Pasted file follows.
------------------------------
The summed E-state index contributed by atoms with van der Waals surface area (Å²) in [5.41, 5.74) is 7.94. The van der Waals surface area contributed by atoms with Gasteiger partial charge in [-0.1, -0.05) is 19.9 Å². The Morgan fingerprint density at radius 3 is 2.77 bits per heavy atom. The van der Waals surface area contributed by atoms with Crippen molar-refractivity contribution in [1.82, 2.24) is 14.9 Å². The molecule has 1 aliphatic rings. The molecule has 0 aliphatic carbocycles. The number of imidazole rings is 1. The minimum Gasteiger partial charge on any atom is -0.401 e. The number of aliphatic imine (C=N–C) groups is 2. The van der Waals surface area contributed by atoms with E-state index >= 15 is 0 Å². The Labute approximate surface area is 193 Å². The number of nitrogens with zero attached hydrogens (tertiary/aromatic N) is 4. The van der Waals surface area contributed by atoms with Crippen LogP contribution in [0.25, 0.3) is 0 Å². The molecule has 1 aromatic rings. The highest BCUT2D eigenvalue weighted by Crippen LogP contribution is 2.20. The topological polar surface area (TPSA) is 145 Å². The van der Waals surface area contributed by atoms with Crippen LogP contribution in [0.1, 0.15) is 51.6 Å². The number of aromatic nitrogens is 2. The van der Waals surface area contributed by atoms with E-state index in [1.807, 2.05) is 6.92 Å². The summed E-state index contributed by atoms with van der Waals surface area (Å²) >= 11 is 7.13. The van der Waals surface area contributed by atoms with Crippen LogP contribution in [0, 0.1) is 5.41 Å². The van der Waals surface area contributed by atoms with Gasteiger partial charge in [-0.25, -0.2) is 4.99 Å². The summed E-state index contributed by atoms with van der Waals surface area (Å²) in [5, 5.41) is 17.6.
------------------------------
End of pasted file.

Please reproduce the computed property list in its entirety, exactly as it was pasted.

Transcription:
The summed E-state index contributed by atoms with van der Waals surface area (Å²) in [5.41, 5.74) is 7.94. The van der Waals surface area contributed by atoms with Gasteiger partial charge in [-0.1, -0.05) is 19.9 Å². The Morgan fingerprint density at radius 3 is 2.77 bits per heavy atom. The van der Waals surface area contributed by atoms with Crippen molar-refractivity contribution in [1.82, 2.24) is 14.9 Å². The molecule has 1 aliphatic rings. The molecule has 0 aliphatic carbocycles. The number of imidazole rings is 1. The minimum Gasteiger partial charge on any atom is -0.401 e. The number of aliphatic imine (C=N–C) groups is 2. The van der Waals surface area contributed by atoms with E-state index >= 15 is 0 Å². The Labute approximate surface area is 193 Å². The number of nitrogens with zero attached hydrogens (tertiary/aromatic N) is 4. The van der Waals surface area contributed by atoms with Crippen LogP contribution in [0.25, 0.3) is 0 Å². The molecule has 1 aromatic rings. The highest BCUT2D eigenvalue weighted by Crippen LogP contribution is 2.20. The topological polar surface area (TPSA) is 145 Å². The van der Waals surface area contributed by atoms with Crippen LogP contribution in [0.1, 0.15) is 51.6 Å². The number of aromatic nitrogens is 2. The van der Waals surface area contributed by atoms with E-state index in [1.807, 2.05) is 6.92 Å². The summed E-state index contributed by atoms with van der Waals surface area (Å²) >= 11 is 7.13. The van der Waals surface area contributed by atoms with Crippen LogP contribution in [0, 0.1) is 5.41 Å². The van der Waals surface area contributed by atoms with Gasteiger partial charge in [-0.25, -0.2) is 4.99 Å². The summed E-state index contributed by atoms with van der Waals surface area (Å²) in [5, 5.41) is 17.6.